TL;DR There are discrepancies between Google and Facebook attribution analytics. We decided to run a test on over 17,000 transactions from a CEE fashion e-commerce to provide a clearer picture of cross-device measurement. We found out that Google Analytics does not see 21% of Facebook clicks in their conversion path because these clicks were attributed to mobile device paths that did not end with conversions.
If you ever transitioned from using Google Analytics to Facebook analysis or vice versa, you might have noticed that there are discrepancies in reporting between the two. There are over 13 million hits on Google related to the topic. However, most of this is based on why the discrepancies are there and not so much on how to make sense of the trove of data from these two tools. Most of the information we can find is that there are differences and this can range from between 10 to 15%. The reasons for the discrepancies are also widely documented:
- Cross-device issues. Users often use multiple devices and Google does not track across the different devices.
- Different attribution models used by both make it difficult to match conversion values.
- Facebook counts various conversions while Google counts unique clicks.
This is why we wanted to dig a little deeper to find not only why there are discrepancies but to also gain a clearer picture of how this could affect the way advertisers view campaigns.
How did we analyze whole conversion paths?
Our team sent unique conversion IDs to both Google Analytics and Facebook whenever a conversion happened. Then we grabbed data from Facebook to see which Facebook ads influenced specific conversions. This was done in order to build the whole conversion path for every ID. As a result, we were able to see exact cross devices user interaction as shown in the picture below. Then we took the conversion path from Google Analytics associated with the same ID and compared them to find the difference between cross-device conversion path. This is something that we were able to build based on Facebook data versus Google Analytics non-cross device conversion path.
First Discrepancy – Direct Traffic in Google Analytics:
A big portion of conversions in Google Analytics fall under “Direct Traffic”. This means that Google Analytics will not capture previous referrers for that particular cookie. It will instead only attribute the instance when the user types directly into the web browser. In the example below, a user is targeted by a Facebook ad on a smartphone. They visit the website and discover the offer. Later on, they are retargeted with let’s say a dynamic ad. However, in this scenario, the user is now sitting at their computer. This is where they open a new tab and go directly to the website and finish the purchase. Google Analytics attributes this purchase as “Direct Traffic”. However, as we can see there were actually several Facebook ads involved in this purchase.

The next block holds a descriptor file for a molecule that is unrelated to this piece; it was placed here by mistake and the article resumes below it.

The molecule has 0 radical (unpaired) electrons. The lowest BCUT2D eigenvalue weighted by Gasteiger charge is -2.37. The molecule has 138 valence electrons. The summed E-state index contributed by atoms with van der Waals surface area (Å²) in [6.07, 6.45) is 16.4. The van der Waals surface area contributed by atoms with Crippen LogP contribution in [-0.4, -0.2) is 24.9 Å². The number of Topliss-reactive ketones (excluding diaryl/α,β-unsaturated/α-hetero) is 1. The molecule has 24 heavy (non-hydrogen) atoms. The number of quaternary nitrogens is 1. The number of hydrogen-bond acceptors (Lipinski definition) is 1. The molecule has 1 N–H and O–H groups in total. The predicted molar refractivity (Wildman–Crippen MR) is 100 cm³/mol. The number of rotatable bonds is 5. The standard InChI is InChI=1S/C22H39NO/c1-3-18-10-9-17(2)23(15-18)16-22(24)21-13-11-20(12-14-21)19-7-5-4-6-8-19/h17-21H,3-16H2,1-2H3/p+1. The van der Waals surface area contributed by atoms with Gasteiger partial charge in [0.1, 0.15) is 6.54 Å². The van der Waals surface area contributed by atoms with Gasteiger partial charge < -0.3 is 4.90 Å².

We took all the transactions that GA attributed as direct sales and checked, whether there were not in any Facebook ad interactions for those conversions. We found out that a whopping 34% of these “direct visit” buyers had clicked on a Facebook ad in the last 28 days. If Google Analytics were able to pick up cross-device visitors, these conversions would have been attributed as a Facebook traffic source.
Second Discrepancy – Last Non-Direct Click:
This happens when there is a trace of your conversion device cookie and the conversion is attributed to a search, display or email campaign instead. We took a look at the time differences of the last detected referral in the Google Analytics, the time of the last click on a Facebook ad and the time of the actual conversion. We found out that 5-7% of conversions attributed to various different channels actually had a Facebook click between those last detected interactions and the conversions.
All in all, 17% of the conversions were misattributed as a “last non-direct click” which is Google Analytic’s default attribution model. Instead of 6864 conversions, 8045 conversions were supposed to be attributed to paid Facebook advertising, but they weren’t.
When we tested for each of these different attribution periods, we found that:
Are your campaigns affected as well?
The website in our case-study had 52% of their conversions come via a smartphone. This number is even higher among those who interacted with Facebook at 62%. However, it turns out that only 9% of the buyers had clicked on ads both on mobile and desktop device. This website sells affordable clothes. Those are pretty spontaneous purchases, which are easy to make on a mobile.
With this in mind, we believe that the measurement differences in this particular case are quite conservative. If you sell big-ticket items, need to raise awareness or explain a complicated product, then the issues with cross-device measurement might be an even bigger challenge for you.
Next Steps for Marketers using GA
Thanks to the experimental Facebook cross-device measurements and ROI Hunter we have been able to quantify the issues with attribution in at least on one example. However, we don’t want you to ditch Google Analytics as it has many great features which are hard to come by in other solutions.
In order to get a closer picture of attributions from Google Analytics, you should multiply the performance of FB in Google Analytics measurement by at least 1.2X or other coefficients. This will depend on how much people use mobile for discovery and desktop for purchase in each case.
We understand how important it is for you to base your decisions on solid data. That is why wanted you to see Facebook metrics together with your system or all possible Google Analytics metrics (ROI, transactions, assisted conversions, time on site, etc) next to each other. This way you do not only have a clearer picture of performance but you can use this data for automation and optimization.